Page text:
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  7. There are not a lot of US Anglo expat owners of bars in Mexico, Anonymous 9:00pm, so perhaps you might be about the only expat that has heads show up on any doorway? PLUS....

    'if that was not bad enough in feb, 26 people were shot in one bar you could here the gun shots from my house the bar being only 2 blocks away the bar 4 doors down the other way app 14 were shot I have had many friends killed kidnaped robbed all told in the last year 52 people shot or killed in a 6 block area ..'

    I think that perhaps you're feeding us all a total line of bullshit here. No, make that that I am positive that you are.

    'they found a human head outside my door belonging to a 16 year old boy that was enough after 13 murders and paying extortion fees to keep my bar...'

    You piled the crap on way too thick for it to be anywhere believable, exSoldier GI Joe. Next you'll be telling us that the cartels launched a nuclear warhead onto your newest supposed business effort. LMAO at your nice little fiction writing though.

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  8. hey ardent there are many expact owners of bars here in mexico It is a dream come true for many, and for me it came true. In my 54 year I have seen many things. In these 2 towns Mazatlan and chapala Many people have been hurt and killed Do you read the posts? there are 2 others blobdelnarco and todosobrenarcotraficomexico (in english is} blog of the drug dealer and all among drug biz they are in spanish but you will learn more there than here as this is an american site and you can talk to the mexicans that live here in mexico and I think you will learn more from them and maybe belive them I do not take offense that you do not belive me as I do not belive one half of what I see, but to attack me as crazy is wrong. By the way the are no soldiers in the navy only sailors

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  9. OK, Anonymous, maybe I was too harsh in judging you as making exactly all of it completely up. Still, I know that you are totally exaggerating what exactly has happened to you in the relatively peaceful areas of gringo expat areas of Mazatlan and Lago Chapala. Plus, I do not think that running a bar in Mexico is too many gringos' ideas of a 'dream come true'. It's not. ... especially with your typical retired expat type.

    I am married to a Mexican national, too, yet neither of us would ever want to be bar owners in Mexico. God prohibit such an idea! I cannot imagine whatever tortured stokes of illogic would have drawn you into doing such?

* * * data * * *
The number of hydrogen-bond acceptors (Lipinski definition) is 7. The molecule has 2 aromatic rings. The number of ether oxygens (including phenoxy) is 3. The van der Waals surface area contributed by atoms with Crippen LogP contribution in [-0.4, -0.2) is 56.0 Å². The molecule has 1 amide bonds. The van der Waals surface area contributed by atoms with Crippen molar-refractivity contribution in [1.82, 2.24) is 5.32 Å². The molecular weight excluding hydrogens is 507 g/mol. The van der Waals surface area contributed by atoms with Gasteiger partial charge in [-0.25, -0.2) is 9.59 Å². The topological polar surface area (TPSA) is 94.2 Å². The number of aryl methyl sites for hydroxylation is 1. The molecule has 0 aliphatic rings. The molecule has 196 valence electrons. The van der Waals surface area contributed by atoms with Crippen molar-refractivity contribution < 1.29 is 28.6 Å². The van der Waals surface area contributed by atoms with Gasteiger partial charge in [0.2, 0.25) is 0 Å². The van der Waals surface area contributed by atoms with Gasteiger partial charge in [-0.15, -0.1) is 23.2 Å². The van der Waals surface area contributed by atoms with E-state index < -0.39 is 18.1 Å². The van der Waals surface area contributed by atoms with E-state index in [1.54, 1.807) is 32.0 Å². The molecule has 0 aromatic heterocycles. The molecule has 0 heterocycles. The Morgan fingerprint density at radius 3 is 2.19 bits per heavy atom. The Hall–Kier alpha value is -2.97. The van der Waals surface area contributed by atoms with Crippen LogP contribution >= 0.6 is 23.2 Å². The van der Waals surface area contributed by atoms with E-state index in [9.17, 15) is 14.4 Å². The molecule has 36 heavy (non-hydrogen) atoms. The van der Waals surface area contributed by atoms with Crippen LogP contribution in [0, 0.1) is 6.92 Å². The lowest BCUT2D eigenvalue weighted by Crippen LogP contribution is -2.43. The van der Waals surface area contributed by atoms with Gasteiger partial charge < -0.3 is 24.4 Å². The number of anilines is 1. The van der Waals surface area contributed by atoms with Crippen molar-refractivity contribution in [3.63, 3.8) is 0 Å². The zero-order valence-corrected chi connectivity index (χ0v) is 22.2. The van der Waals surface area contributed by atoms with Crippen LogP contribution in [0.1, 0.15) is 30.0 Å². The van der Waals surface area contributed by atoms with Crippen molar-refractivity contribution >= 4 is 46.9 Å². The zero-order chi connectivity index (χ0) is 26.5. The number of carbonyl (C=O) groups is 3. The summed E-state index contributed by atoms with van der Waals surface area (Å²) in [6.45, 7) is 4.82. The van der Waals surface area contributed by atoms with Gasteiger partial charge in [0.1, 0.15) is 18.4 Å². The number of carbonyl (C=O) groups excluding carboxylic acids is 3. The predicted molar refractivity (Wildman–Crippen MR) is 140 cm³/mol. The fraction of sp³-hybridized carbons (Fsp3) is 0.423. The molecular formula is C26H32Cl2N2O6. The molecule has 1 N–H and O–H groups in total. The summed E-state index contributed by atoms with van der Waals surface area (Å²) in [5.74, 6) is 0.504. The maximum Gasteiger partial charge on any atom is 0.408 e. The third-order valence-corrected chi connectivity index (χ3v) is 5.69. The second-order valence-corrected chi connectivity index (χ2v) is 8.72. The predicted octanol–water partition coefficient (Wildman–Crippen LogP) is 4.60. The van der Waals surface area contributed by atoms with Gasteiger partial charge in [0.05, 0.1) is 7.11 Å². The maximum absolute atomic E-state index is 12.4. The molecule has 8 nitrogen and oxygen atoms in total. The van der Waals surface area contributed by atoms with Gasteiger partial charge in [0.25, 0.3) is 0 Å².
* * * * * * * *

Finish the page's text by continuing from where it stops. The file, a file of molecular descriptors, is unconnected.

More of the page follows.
Yeah, sorry about calling a navy man from where??? San Diego??? a Gi Joe... lol...

    Still, your telling us all that retired gringo expat's having their heads in the sand about the dangers of living in their enclave areas like Puerta Vallarta, Chapala, Baja, and San Miguel Allende is laughable. Believe me, it is way more dangerous for them and their health to be living in say... US nursing homes. Sad, isn't it?

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  10. Hey ardent you are right the bar was a bad idea the rules and regs are much different here and so is the work ethic. I never did make any money to speak of but I made many friends I asume you live in the states and keep an eye on events here. You have to admit the murder rate is climbing, projections for mazatlan this year will break 400,last year app 345, pop of 400000 is 100 per 100000 murder rate of 100 compared to my state of idaho 3.3 If projections of 5000 in juarez hold true that rate will be 320 versus 3.3, less than 5 percent of mazatlan are expats. We all have opinons ardent and I respect that however I find these rates very concerning I love the country and my mexican friends and have no desire to return there. I also hope your wifes family is safe and secure where they are. Also thanks for letting me know I live in a enclave area.

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  11. Yeah, that is a horrible rate. I had no idea that it would be so high for Mazatlan.

    My wife's family members live in some of the worst zones of Tamaulipas and Nuevo Leon where the bloodshed has been quite bad recently. Luckily nobody directly in the family has been badly hurt. Though no place is completely safe from the violence, I do think of the Chapala and Mazatlan areas as being relatively safe as compared to other areas. Don't you, too?

    Guatemala is a dangerous place, also, but I also think of Antigua there as being much safer for expats than many other more remote locales in that country, or the capital city is. Every Latin America country has its safer areas where expats are relatively secure, so that's why expats that live in these relatively more dangerous countries continue to stay. Medellin, for example, is now a place where expats are moving to!